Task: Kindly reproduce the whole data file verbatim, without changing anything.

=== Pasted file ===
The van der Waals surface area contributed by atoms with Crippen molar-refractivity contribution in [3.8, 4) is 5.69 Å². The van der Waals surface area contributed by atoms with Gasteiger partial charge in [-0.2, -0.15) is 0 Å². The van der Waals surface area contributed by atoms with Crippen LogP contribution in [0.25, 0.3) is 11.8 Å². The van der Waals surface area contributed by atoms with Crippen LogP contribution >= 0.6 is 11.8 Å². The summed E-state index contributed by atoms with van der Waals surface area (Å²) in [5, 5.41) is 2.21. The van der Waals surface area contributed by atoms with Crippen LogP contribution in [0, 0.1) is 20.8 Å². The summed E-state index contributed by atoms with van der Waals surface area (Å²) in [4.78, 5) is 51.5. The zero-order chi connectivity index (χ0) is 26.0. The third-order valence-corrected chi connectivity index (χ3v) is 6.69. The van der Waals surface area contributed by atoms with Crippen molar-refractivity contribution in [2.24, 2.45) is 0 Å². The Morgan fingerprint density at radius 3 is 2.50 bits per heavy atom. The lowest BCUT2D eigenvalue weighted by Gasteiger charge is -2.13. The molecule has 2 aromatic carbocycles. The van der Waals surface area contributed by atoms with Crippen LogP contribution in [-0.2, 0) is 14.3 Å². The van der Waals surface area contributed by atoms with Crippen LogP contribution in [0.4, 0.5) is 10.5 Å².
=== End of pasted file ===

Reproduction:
The van der Waals surface area contributed by atoms with Crippen molar-refractivity contribution in [3.8, 4) is 5.69 Å². The van der Waals surface area contributed by atoms with Gasteiger partial charge in [-0.2, -0.15) is 0 Å². The van der Waals surface area contributed by atoms with Crippen LogP contribution in [0.25, 0.3) is 11.8 Å². The van der Waals surface area contributed by atoms with Crippen LogP contribution >= 0.6 is 11.8 Å². The summed E-state index contributed by atoms with van der Waals surface area (Å²) in [5, 5.41) is 2.21. The van der Waals surface area contributed by atoms with Crippen LogP contribution in [0, 0.1) is 20.8 Å². The summed E-state index contributed by atoms with van der Waals surface area (Å²) in [4.78, 5) is 51.5. The zero-order chi connectivity index (χ0) is 26.0. The third-order valence-corrected chi connectivity index (χ3v) is 6.69. The van der Waals surface area contributed by atoms with Crippen molar-refractivity contribution in [2.24, 2.45) is 0 Å². The Morgan fingerprint density at radius 3 is 2.50 bits per heavy atom. The lowest BCUT2D eigenvalue weighted by Gasteiger charge is -2.13. The molecule has 2 aromatic carbocycles. The van der Waals surface area contributed by atoms with Crippen LogP contribution in [-0.2, 0) is 14.3 Å². The van der Waals surface area contributed by atoms with Crippen LogP contribution in [0.4, 0.5) is 10.5 Å².